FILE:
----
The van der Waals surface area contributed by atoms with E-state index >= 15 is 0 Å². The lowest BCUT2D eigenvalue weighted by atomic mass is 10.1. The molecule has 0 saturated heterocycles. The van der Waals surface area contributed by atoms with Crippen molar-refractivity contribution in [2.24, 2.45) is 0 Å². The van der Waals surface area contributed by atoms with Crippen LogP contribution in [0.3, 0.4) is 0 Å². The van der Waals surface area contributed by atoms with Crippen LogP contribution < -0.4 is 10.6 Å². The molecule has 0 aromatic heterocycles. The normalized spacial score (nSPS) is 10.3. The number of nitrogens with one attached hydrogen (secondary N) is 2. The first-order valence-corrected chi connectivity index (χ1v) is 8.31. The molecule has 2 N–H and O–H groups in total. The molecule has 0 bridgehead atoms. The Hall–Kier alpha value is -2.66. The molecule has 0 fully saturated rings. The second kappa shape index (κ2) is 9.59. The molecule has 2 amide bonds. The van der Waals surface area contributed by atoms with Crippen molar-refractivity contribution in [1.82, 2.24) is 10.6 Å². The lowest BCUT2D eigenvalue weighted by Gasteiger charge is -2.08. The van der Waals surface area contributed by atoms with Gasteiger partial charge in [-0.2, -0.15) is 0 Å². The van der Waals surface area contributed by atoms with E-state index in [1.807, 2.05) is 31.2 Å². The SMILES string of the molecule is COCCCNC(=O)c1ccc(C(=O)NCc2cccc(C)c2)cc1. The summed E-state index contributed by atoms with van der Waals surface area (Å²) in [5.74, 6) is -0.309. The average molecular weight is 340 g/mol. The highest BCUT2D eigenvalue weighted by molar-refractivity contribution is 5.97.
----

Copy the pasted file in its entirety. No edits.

The van der Waals surface area contributed by atoms with E-state index >= 15 is 0 Å². The lowest BCUT2D eigenvalue weighted by atomic mass is 10.1. The molecule has 0 saturated heterocycles. The van der Waals surface area contributed by atoms with Crippen molar-refractivity contribution in [2.24, 2.45) is 0 Å². The van der Waals surface area contributed by atoms with Crippen LogP contribution in [0.3, 0.4) is 0 Å². The van der Waals surface area contributed by atoms with Crippen LogP contribution < -0.4 is 10.6 Å². The molecule has 0 aromatic heterocycles. The normalized spacial score (nSPS) is 10.3. The number of nitrogens with one attached hydrogen (secondary N) is 2. The first-order valence-corrected chi connectivity index (χ1v) is 8.31. The molecule has 2 N–H and O–H groups in total. The molecule has 0 bridgehead atoms. The Hall–Kier alpha value is -2.66. The molecule has 0 fully saturated rings. The second kappa shape index (κ2) is 9.59. The molecule has 2 amide bonds. The van der Waals surface area contributed by atoms with Crippen molar-refractivity contribution in [1.82, 2.24) is 10.6 Å². The lowest BCUT2D eigenvalue weighted by Gasteiger charge is -2.08. The van der Waals surface area contributed by atoms with Gasteiger partial charge in [-0.2, -0.15) is 0 Å². The van der Waals surface area contributed by atoms with E-state index in [1.807, 2.05) is 31.2 Å². The SMILES string of the molecule is COCCCNC(=O)c1ccc(C(=O)NCc2cccc(C)c2)cc1. The summed E-state index contributed by atoms with van der Waals surface area (Å²) in [5.74, 6) is -0.309. The average molecular weight is 340 g/mol. The highest BCUT2D eigenvalue weighted by molar-refractivity contribution is 5.97.